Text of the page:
Ostara


Gender: Feminine

Origin: Germanic

Meaning: “Eastern; where sun rises; Dawn.”

Pronunciation: (0h-STAHR-uh)

Nicknames: Ossie, Ozzie, Star

Detail: Ostara, may come from the word “east”, meaning dawn.

Teutonic dawn goddess of fertility. Her name was derived from the ancient word for spring: “eastre.”

Variations:

  • Ausos
  • Austron
  • Easter (English)
  • Eastra
  • Eastur
  • Eostra
  • Eostre (Germanic)
  • Eostur
  • Ostara (Germanic)
  • Ostare
  • Ostern

Pasiphae


Gender: Feminine

Origin: Greek

Meaning: “Wide shining.”

Pronunciation: (pah-SIH-fah-ee)

Nicknames: Pasi, Posy, Phae, Fae

Detail: In Greek myth, Pasiphae is the daughter of Helios and Perse, and wife of King Minos. When Minos had the misfortune of insulting Poseidon, the god kindled a passionate love in Pasiphae for a bull. She had Daedalus design a construction so that she could mate with the bull, and thus she became the mother of the Minotaur.

Pomona


Gender: Feminine

Origin: Latin

Meaning: “Fruit tree.”

Pronunciation: (pah-MOH-nah)

Nicknames: Pomme (French word for apple), Pomy, Poppy, Mona

Detail: From the Latin pomus “fruit tree”. This was the name of the Roman goddess of fruit trees.

In the Harry Potter series Pomona Sprout the professor of Herbology.

Eponine


Heading East by sagetopaz

Gender: Feminine

Origin: Gaulish

Meaning: “Horse Goddess.”

Pronunciation: (EP-oh-neen)

Nicknames: Eppie, Poe, Poni, Nina

Detail: The name Epona, “Horse Goddess” is from the Gaulish language; it is derived from the inferred proto-Celtic ekwos ‘horse’ (Compare Latin equus)

In Gallo-Roman religion, Epona was a protector of horses, donkeys, and mules.

Variations:

  • Empona (Gaulish)
  • Epona (Celtic)
  • Eponine (French)
  • Epponina (Italian)

Nimue


Gender: Feminine

Origin: Welsh

Pronunciation: (NIM-oo-ay)

Nicknames: Nim, Moon

Detail: A moon goddess who was sometimes called Lady of the Lake. The Lady of the Lake is usually referred to by various spellings of the names Nimue or Vivienne.

Nimue is thought to be related to Mneme, the shortened form of Mnemosyne, one of the nine water-nymph Muses of Roman and Greek Mythology who gave weapons, not unlike Arthur‘s sword, to the heroic Perseus.

Iris


Gender: Feminine

Origin: Greek

Meaning: “Rainbow.”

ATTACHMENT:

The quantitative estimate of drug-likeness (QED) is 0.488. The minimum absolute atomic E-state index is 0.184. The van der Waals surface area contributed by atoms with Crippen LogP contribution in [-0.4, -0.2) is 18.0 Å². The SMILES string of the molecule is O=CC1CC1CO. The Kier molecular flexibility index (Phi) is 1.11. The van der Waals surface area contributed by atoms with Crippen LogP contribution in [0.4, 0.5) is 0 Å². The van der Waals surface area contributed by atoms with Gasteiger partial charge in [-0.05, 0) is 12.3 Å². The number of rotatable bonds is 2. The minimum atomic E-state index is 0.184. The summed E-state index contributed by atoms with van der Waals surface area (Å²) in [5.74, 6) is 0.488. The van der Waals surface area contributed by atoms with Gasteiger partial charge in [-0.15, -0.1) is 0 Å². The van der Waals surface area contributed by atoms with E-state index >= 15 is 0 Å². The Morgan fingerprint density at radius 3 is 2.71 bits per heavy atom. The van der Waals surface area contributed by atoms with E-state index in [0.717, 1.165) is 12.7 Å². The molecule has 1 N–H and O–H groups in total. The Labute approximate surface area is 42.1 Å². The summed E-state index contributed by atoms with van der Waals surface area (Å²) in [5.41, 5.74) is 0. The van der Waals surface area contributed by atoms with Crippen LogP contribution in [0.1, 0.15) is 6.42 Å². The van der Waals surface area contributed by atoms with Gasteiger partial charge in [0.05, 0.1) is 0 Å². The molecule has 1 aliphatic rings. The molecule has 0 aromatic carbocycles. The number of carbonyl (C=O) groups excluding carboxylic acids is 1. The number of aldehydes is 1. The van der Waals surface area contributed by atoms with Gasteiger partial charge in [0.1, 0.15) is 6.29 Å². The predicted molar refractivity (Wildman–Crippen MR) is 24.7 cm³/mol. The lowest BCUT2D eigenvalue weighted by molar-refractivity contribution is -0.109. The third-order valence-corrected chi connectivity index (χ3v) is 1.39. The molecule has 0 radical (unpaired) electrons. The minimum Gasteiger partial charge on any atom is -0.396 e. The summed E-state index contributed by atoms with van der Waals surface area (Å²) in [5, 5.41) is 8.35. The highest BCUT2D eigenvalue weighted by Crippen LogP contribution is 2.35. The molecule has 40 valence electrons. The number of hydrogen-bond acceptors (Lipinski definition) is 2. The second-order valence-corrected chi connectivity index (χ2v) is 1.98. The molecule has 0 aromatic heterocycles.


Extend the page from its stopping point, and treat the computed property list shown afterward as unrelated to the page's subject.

Pronunciation: (AHY-ris)

Nicknames: Iri

Detail: Iris was the ancient Greek goddess of the rainbow, the messenger of the Olympian gods.

Her name contains a double meaning, being connected both with iris, “the rainbow,” and eiris, “messenger.”

Iris can also refer to a genus of ornamental flowering plants, or a part of the eye.

Onatah


Gender: Feminine

Origin: Iroquois

Meaning: “Daughter of the Earth and Corn Spirit.”

Pronunciation: (oh-NAH-tah)

Nicknames: Nat, Ona, Ota

Detail: In Iroquois mythology, Onatah is the corn goddess. She was the daughter of Eithinoha (Mother Earth).

Onatah was kidnapped by the ruler of the underworld. Her mother searched everywhere for her, to no avail. She grieved and while she grieved no crops grew. Finally, the sun found where she was, split open the ground and rescued her, and the earth flourished. However, the spirits of the underworld miss Onatah, and whenever the sun sleeps they snatch her back (winter), and then a great human effort in ceremonies and offerings are needed to awaken the sun and rescue her again (spring).

Uzume


Gender: Feminine

Origin: Japanese

Meaning: “Whirling.”

Pronunciation: (oo-ZOO-mey)

Nicknames: Zume, Zumi, Uma, Uzu

Detail: A goddess of laughter & merriment.

Uzume is the name of a Japanese Shinto goddess and means “whirling”. The story of Uzume tells of her strange dance that lured the sun goddess, Amaterasu, out of the cave where she had hidden herself.

Freyja


Gender: Feminine

Origin: Norse

Meaning: “Lady.”

Pronunciation: (FREY-yah)

Nicknames: Frey, Fay, Reya, Ray

Detail: Freyja is a goddess in Norse mythology associated with love, beauty, fertility, gold, seiðr (witchcraft), war, and death.

In most Germanic languages the day is named after Freyja, such as Frīatag (Old High German), Freitag (Modern German), Freyjudagr (Old Norse), Vrijdag (Dutch), Fredag (Swedish, Norwegian, and Danish)

Variations:

  • Freia
  • Freja
  • Freya
  • Freyja

Persephone


Gender: Feminine

Origin: Greek

Meaning: “Bringer of death; Destoyer.”

Pronunciation: (per-SEF-oh-nee)

Nicknames: Sephy, Seffy, Poppy, Phee, Effy, Posy

Detail: As the story goes, one day in the valley of Enna, where spring reigns eternal, Persephone was innocently picking flowers. Hades, god of the underworld, saw her and it was love at first sight. He came charging in his chariot into the valley and snatched her away.

Demeter finally persuaded Zeus through adamant pleading, to demand for her daughter back from Hades. Hades agreed to return Persephone as long as she had not eaten anything from the underworld. (There is a permanent bond for those who consume food in the Underworld; they are bound to it eternally.) However the sly Hades, who fancied Persephone to pieces, duped her into snacking on a few pomegranate seeds.

This caused some intense arguing, but Zeus, being the crafty old mediator that he was, came up with an agreement by which Persephone could stay with Demeter in the spring and summer to help out with the botany business and then go back down to live with Hades for six months or so, creating a season for nature to take time off, winter break.

Demeter has never been satisfied with this, and that is why winters are so gaunt and cold. So you can thank Hades for when you have Jack Frost nipping at you.